Then we get to RT on VM's (apart from ones that get very close to the Hardware such as z/OS & IBM pSeries LPARS) and in the Cloud. For that, all I can say is, are you having a laugh? However there is no doubt that in time that will happen.
From my CS courses on RT systems I remember that "realtime" does not necessarily mean "microsecond response time". Rather, it means "well-defined time from reception of a physical event to switching to the handler task". And of course "sufficient CPU time for the handler task". Also, there were statements about priorities, the cumulative CPU time needs of processes of a certain priority and the properties you could derive from that. The "well-defined time" could easily be in the order of 20ms and that could still be called a proper, hard-realtime system if all the other conditions were met.
A hard-realtime system will assure that things like harddisk or network interface events won't break these realtime promises, even if some bozo process decides to copy 5 Gig from the harddrive to another computer over the NIC. Also, hard-realtime is incompatible with many locking architectures, as a process could own a lock which is needed to for a high-priority process to perform its work in the well-defined time amount for the application.
General-purpose operating systems often perform locking which will halt a process for reasons which are quite non-intuitive (e.g. process A halts because it hits a lock that is required by process B to update file system structures that are on a different disk).
API vs. protocol
AMQP is a wire-level *protocol* vs. Websphere, JMS, etc which are primarily messaging APIs.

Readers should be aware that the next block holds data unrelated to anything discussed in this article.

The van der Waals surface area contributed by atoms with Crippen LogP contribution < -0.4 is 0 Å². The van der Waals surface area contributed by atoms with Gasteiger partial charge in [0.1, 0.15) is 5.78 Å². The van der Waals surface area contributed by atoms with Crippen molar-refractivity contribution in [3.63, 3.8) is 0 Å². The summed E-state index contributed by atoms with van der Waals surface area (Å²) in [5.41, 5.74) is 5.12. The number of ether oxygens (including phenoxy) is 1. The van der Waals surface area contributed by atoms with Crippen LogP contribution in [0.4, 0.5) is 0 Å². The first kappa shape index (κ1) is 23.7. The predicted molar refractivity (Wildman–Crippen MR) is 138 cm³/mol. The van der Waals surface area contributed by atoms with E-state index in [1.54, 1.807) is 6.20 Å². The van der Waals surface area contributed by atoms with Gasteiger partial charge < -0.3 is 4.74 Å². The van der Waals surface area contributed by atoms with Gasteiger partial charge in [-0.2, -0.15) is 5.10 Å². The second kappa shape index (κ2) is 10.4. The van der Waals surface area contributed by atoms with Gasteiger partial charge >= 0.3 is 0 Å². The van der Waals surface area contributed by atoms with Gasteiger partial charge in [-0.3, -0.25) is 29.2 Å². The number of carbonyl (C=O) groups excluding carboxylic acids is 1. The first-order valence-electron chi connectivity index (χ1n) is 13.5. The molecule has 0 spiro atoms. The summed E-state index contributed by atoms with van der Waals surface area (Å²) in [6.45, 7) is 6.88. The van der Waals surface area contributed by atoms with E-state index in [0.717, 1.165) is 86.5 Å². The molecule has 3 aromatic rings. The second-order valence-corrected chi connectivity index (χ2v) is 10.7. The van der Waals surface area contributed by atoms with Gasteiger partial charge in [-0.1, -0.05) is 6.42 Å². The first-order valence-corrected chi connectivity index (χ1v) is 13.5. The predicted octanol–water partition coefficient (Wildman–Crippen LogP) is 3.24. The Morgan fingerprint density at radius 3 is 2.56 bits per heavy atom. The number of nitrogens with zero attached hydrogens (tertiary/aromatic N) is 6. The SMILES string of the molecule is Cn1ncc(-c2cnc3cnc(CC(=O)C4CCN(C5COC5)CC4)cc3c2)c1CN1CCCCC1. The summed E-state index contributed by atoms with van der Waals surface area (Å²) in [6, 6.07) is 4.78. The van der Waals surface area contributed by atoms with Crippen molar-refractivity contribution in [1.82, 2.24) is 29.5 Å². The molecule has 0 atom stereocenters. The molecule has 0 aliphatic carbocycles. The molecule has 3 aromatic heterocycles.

AMQP is implemented in MRG, but also in packages like Apache's Qpid and VMWare's RabbitMQ, vs the vendor-locked packages like Websphere, Tibco, etc.
Real Time Trolls
Linux is real time enough for the London, New York and Toronto stock exchanges among others. It's also real time enough for NORAD to track flights. It's replacing operating real time operating systems like it is everything else.
Spend your time on a debatable issue, it would make comments as interesting is I hope they will be before I read them and realise what a fool I have been.
Windows in a RTOS debate?
Let me give you some examples of reasonable questions to ask.
How does it compare to the latency of VxWorks? Can Linux bring it's stability down to these devices?
What's the deal with RIM not peddling QNX to this market when it used to own it?
How does MRG compare to other RT Linux offerings such a Monta Vista's or WInd River's.
Most importantly can I use these patches to get smoother video playback on my desktop ;)
So please tell me which aircraft depends on Linux re-calculating the control laws of its software-based flight control system ?
Stock exchanges don't kill people when it takes 1 second instead of 1 millisecond once in a while to place an order. With planes or ABS brakes it is very much different.